While it can always be done manually, Audition’s remix feature uses powerful AI to shorten or lengthen virtually any piece of instrumental* music. Because it can save a lot of work, or whenever you are stuck trying manually (or simply arrhythmic), it’s often worth a try. Often it does things you could never come up with on your own. Here’s how to use it.
*You can always try using it on music that contains singing, but don’t expect much. Lyrics can’t simply be broken, unless they’re as deep as a puddle.
Open Audition. Open the "Multitrack" instead of "Waveform" view. Call it what you want (no shame in it being "Untitled session 176" because you probably won’t need it again).
Now import your song and drag it into the editor. Right-click and go to "Remix" → "Enable Remix". Your song will be analyzed by the AI, which will take a second. Once that is done, a new icon will appear at the upper corners of your clip.
Put your mouse there and drag it to the desired length, and Audition will quickly shorten or lengthen it.
It’s very likely that you will be impressed by this powerful feature and wonder how Audition figured out such clever transitions that work seamlessly. If you’re not so lucky however, you will hear a transition that simply doesn’t work. Don’t give up just yet! The remix tab is there to help. It will open automatically in the properties window when you press on your clip.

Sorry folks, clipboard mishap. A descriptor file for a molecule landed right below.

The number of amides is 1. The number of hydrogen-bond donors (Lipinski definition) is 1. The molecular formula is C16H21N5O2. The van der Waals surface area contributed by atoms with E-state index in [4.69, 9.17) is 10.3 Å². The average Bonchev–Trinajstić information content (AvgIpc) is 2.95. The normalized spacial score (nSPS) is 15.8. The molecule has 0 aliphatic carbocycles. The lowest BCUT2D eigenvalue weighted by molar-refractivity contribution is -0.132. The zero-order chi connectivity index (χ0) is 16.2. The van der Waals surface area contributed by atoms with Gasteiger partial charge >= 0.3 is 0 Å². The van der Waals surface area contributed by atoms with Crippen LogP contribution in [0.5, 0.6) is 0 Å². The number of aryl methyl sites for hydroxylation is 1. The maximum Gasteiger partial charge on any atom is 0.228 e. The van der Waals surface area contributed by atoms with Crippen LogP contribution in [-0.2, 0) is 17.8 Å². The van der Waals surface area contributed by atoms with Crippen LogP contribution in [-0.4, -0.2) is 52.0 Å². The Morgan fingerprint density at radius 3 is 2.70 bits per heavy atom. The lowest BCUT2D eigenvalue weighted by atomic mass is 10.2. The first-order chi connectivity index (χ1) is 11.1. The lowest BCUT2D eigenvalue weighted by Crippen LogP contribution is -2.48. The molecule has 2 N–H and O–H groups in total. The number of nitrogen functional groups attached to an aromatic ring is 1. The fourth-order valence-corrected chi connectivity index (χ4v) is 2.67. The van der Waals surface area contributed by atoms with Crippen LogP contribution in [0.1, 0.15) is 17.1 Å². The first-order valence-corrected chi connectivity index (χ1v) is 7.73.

You have several ways of adjusting the remix:
"Stretch to exact duration" does exactly what it says. By default, Audition will give itself a five-second tolerance to whatever time you have selected (you can choose between 5 and 30 seconds with the "Maximum Slack" slider). So if you want your song to be 30 seconds long, it might end up being 25 or 35 seconds long. By selecting this, it will stretch it to exactly 30 seconds, but this means messing with the speed which you usually don’t want. The other features can also affect length, so ignore this one for now (or better: Forever. Seriously, don’t speed up or slow down music unless it’s so mild one wouldn’t notice).
"Edit Length" doesn’t really edit the length of your clip as much as it affects its edit points. Going from 0 to 100 or vice versa can have a significant impact. The lower the number ("Short"), the more segments of the original piece will be combined in the remix. It is easier to explain with a video, so here is an example of a track with a "short" and a "long" remix.
"Features" gets a little technical. You can decide how timbre or harmonic the remix will be. This is not the right place for a musical lesson, but it will be handy for you to know that "timbre" works best for monotone beats, while "harmonic" will work best for more complex pieces with more instruments and different segments.
"Minimum loop" lets you decide how short a loop can be; this is especially relevant to when you make your clip longer, and it can have a significant impact on the end result. Just experiment with it until it sounds good to you.
Side note: Hover over one of the sliders or parameters with your mouse to reveal a description of what it does.
Now you should have a pretty good idea of how the Remix feature works. The only missing piece of the puzzle is to try it out for yourself!
Pro tip: Audition Remix usually works just as well for complex pieces, but don’t mess with famous classical music too much. The same goes for popular music in general. Not just to respect the art, but because everyone knows those pieces and cannot be fooled when it’s missing parts.
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